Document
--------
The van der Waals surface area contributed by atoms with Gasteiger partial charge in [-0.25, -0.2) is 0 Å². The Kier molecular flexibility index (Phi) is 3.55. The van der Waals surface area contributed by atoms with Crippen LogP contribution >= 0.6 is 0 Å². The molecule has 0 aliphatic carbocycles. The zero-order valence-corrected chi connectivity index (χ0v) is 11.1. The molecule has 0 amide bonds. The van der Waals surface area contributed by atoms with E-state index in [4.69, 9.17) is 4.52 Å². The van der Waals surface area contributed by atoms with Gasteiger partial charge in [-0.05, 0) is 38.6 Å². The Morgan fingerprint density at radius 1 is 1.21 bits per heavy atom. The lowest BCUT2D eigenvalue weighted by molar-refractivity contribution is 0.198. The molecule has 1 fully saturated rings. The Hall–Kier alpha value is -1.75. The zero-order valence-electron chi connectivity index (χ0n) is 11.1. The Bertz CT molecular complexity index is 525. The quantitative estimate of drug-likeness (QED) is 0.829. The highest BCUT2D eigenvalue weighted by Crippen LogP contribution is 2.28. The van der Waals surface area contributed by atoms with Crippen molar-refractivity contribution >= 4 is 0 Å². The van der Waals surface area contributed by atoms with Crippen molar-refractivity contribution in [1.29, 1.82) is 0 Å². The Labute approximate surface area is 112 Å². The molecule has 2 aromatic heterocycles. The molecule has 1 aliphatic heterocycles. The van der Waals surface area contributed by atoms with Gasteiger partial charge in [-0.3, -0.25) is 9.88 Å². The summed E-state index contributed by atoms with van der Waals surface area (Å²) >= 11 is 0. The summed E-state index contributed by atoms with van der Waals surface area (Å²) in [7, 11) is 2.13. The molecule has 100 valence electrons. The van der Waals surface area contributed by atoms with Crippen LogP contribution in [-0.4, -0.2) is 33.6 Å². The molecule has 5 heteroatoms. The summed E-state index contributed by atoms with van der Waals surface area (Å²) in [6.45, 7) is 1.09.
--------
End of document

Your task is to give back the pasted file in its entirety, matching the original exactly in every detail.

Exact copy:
The van der Waals surface area contributed by atoms with Gasteiger partial charge in [-0.25, -0.2) is 0 Å². The Kier molecular flexibility index (Phi) is 3.55. The van der Waals surface area contributed by atoms with Crippen LogP contribution >= 0.6 is 0 Å². The molecule has 0 aliphatic carbocycles. The zero-order valence-corrected chi connectivity index (χ0v) is 11.1. The molecule has 0 amide bonds. The van der Waals surface area contributed by atoms with E-state index in [4.69, 9.17) is 4.52 Å². The van der Waals surface area contributed by atoms with Gasteiger partial charge in [-0.05, 0) is 38.6 Å². The Morgan fingerprint density at radius 1 is 1.21 bits per heavy atom. The lowest BCUT2D eigenvalue weighted by molar-refractivity contribution is 0.198. The molecule has 1 fully saturated rings. The Hall–Kier alpha value is -1.75. The zero-order valence-electron chi connectivity index (χ0n) is 11.1. The Bertz CT molecular complexity index is 525. The quantitative estimate of drug-likeness (QED) is 0.829. The highest BCUT2D eigenvalue weighted by Crippen LogP contribution is 2.28. The van der Waals surface area contributed by atoms with Crippen molar-refractivity contribution >= 4 is 0 Å². The van der Waals surface area contributed by atoms with Crippen molar-refractivity contribution in [1.29, 1.82) is 0 Å². The Labute approximate surface area is 112 Å². The molecule has 2 aromatic heterocycles. The molecule has 1 aliphatic heterocycles. The van der Waals surface area contributed by atoms with Gasteiger partial charge in [-0.3, -0.25) is 9.88 Å². The summed E-state index contributed by atoms with van der Waals surface area (Å²) >= 11 is 0. The summed E-state index contributed by atoms with van der Waals surface area (Å²) in [7, 11) is 2.13. The molecule has 100 valence electrons. The van der Waals surface area contributed by atoms with Crippen LogP contribution in [-0.4, -0.2) is 33.6 Å². The molecule has 5 heteroatoms. The summed E-state index contributed by atoms with van der Waals surface area (Å²) in [6.45, 7) is 1.09.